Git-aware directory watching with Terraform

Watching a directory with Terraform in order to update your resources is simple and brilliant! I’ve seen this done many times to do things like update lambda code or S3 bucket websites. The common way to accomplish this is zipping up a source folder with archive_file and then triggering a null_resource based on the output_sha . Here’s an example of that setup:

This is bad, don’t do this.

The problem with archive_file is that it grabs everything in a directory, including things like node_modules or build logs. That means terraform plan will show spurious updates, like when you do a new build or when a team member runs npm install on their own machine.

You can try to get around this by only zipping up strict source files (e.g. project/src ); but what about the top-level files like package.json ? In almost every language, there will be times that you have a combination of important and non-important files in the same directory.

In almost every language, there will be times that you have a combination of important and non-important files in the same directory.

The irony is, you already know which files you do and don’t care about; that’s what a .gitignore is for!

In this post I’m going to show you an incredibly simple way to only trigger a null_resource when git-worthy changes are made to your source code.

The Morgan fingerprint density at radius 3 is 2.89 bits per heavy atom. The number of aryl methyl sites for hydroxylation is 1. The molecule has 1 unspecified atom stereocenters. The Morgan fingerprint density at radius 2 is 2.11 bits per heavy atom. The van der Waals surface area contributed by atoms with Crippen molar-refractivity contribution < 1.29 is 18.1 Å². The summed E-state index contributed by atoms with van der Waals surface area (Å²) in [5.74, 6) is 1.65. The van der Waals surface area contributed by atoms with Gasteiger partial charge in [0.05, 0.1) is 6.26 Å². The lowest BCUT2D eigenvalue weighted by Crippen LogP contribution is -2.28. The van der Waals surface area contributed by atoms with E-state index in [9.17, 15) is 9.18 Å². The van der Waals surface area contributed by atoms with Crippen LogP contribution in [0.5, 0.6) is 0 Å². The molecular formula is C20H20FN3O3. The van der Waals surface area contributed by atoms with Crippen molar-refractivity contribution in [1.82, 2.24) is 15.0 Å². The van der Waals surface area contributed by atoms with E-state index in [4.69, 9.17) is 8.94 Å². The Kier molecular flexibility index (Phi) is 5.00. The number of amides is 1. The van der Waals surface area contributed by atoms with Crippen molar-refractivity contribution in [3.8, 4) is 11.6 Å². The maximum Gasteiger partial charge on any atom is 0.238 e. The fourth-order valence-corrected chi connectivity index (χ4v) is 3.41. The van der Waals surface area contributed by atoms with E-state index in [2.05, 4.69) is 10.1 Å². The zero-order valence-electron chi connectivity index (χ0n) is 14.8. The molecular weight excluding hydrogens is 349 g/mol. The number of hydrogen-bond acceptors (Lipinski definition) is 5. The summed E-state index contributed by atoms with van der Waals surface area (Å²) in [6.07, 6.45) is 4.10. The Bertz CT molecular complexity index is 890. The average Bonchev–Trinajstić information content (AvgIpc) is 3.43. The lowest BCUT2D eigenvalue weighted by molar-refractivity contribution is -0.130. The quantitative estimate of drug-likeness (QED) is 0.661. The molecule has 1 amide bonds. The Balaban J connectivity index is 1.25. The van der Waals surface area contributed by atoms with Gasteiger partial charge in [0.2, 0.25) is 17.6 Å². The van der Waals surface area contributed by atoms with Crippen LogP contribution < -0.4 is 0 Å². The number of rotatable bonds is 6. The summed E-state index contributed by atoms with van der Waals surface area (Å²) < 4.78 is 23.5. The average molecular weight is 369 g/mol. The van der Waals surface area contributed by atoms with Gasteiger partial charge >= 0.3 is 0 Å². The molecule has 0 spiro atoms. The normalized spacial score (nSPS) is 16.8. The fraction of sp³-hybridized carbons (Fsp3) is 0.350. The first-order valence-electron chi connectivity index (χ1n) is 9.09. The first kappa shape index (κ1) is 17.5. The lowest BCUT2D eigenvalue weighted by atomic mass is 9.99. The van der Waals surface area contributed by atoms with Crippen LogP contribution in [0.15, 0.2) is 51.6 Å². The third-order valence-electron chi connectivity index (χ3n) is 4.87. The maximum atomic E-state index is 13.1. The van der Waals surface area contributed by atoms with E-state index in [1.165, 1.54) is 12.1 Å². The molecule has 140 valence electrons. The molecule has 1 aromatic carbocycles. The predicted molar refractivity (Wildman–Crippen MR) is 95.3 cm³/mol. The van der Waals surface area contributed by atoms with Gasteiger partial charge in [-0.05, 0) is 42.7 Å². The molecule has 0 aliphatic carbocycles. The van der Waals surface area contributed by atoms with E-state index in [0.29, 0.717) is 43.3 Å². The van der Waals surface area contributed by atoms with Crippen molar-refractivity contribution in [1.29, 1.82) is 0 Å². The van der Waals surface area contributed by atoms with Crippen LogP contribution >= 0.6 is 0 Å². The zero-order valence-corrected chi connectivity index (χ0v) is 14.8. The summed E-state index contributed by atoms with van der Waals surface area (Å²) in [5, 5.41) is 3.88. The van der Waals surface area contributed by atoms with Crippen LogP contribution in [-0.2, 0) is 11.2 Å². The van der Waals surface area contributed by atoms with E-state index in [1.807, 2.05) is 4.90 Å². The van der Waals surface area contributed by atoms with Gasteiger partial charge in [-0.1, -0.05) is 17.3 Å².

First, we need a way to create a hash of the directory that only includes files that are important to git. Let’s call them git-portant files. The following bash command does just that:

Yeah, I made a gist just for this line. Because I care.

Deleting node_modules , or changing any file ignored in .gitignore , will not change this hash, but adding new files or changing tracked files will. Awesome!

To track the value of this hash in Terraform so that our null_resource can depend on it, we’ll use an external data source. This data source will run the bash script with the specified query and then store the resulting JSON, which will be accessible to the null_resource . Here’s what that looks like:

Now that’s slick!

Now since Terraform interacts with that external source via JSON (in and out), our gethash.sh is not as simple as the one-liner I showed at the beginning. We’ll need jq to parse the command query, and then we’ll need to output the checksum as JSON for Terraform to read. Here’s the final script:

Simply make sure that:

  • The script is executable ( chmod +x gethash.sh )
  • It’s in the same directory as your Terraform (or you’ve pointed to it correctly in the tf code)

That’s it! You’re ready to watch that directory for changes with git-telligence!

If this helped you, please like, share, and comment :)

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